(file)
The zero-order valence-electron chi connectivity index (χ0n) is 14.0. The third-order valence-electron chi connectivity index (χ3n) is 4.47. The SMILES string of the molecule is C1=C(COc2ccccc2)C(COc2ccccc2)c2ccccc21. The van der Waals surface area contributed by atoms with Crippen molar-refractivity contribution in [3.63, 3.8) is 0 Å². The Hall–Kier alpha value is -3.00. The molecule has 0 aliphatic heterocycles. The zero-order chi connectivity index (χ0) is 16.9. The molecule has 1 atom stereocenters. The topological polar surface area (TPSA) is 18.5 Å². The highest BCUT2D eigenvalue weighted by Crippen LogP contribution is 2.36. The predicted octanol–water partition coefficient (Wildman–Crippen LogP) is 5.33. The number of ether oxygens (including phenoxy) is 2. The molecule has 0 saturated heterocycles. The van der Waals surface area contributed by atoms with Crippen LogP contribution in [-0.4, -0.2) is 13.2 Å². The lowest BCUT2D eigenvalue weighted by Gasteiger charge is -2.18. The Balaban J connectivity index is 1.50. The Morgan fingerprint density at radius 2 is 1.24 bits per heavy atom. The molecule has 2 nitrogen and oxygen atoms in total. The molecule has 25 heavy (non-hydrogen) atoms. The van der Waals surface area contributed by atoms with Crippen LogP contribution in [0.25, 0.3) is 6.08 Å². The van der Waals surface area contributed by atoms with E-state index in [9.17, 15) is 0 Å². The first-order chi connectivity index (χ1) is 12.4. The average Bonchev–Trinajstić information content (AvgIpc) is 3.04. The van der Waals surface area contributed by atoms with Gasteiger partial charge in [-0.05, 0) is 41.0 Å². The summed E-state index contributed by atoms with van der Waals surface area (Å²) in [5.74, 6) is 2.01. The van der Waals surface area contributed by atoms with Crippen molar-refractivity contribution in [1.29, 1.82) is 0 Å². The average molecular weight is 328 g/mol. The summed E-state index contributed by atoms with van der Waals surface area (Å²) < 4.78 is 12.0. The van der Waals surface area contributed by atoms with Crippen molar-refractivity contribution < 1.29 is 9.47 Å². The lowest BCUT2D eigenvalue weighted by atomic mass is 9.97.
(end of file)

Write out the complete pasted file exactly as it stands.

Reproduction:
The zero-order valence-electron chi connectivity index (χ0n) is 14.0. The third-order valence-electron chi connectivity index (χ3n) is 4.47. The SMILES string of the molecule is C1=C(COc2ccccc2)C(COc2ccccc2)c2ccccc21. The van der Waals surface area contributed by atoms with Crippen molar-refractivity contribution in [3.63, 3.8) is 0 Å². The Hall–Kier alpha value is -3.00. The molecule has 0 aliphatic heterocycles. The zero-order chi connectivity index (χ0) is 16.9. The molecule has 1 atom stereocenters. The topological polar surface area (TPSA) is 18.5 Å². The highest BCUT2D eigenvalue weighted by Crippen LogP contribution is 2.36. The predicted octanol–water partition coefficient (Wildman–Crippen LogP) is 5.33. The number of ether oxygens (including phenoxy) is 2. The molecule has 0 saturated heterocycles. The van der Waals surface area contributed by atoms with Crippen LogP contribution in [-0.4, -0.2) is 13.2 Å². The lowest BCUT2D eigenvalue weighted by Gasteiger charge is -2.18. The Balaban J connectivity index is 1.50. The Morgan fingerprint density at radius 2 is 1.24 bits per heavy atom. The molecule has 2 nitrogen and oxygen atoms in total. The molecule has 25 heavy (non-hydrogen) atoms. The van der Waals surface area contributed by atoms with Crippen LogP contribution in [0.25, 0.3) is 6.08 Å². The van der Waals surface area contributed by atoms with E-state index in [9.17, 15) is 0 Å². The first-order chi connectivity index (χ1) is 12.4. The average Bonchev–Trinajstić information content (AvgIpc) is 3.04. The van der Waals surface area contributed by atoms with Gasteiger partial charge in [-0.05, 0) is 41.0 Å². The summed E-state index contributed by atoms with van der Waals surface area (Å²) in [5.74, 6) is 2.01. The van der Waals surface area contributed by atoms with Crippen molar-refractivity contribution in [1.29, 1.82) is 0 Å². The average molecular weight is 328 g/mol. The summed E-state index contributed by atoms with van der Waals surface area (Å²) < 4.78 is 12.0. The van der Waals surface area contributed by atoms with Crippen molar-refractivity contribution < 1.29 is 9.47 Å². The lowest BCUT2D eigenvalue weighted by atomic mass is 9.97.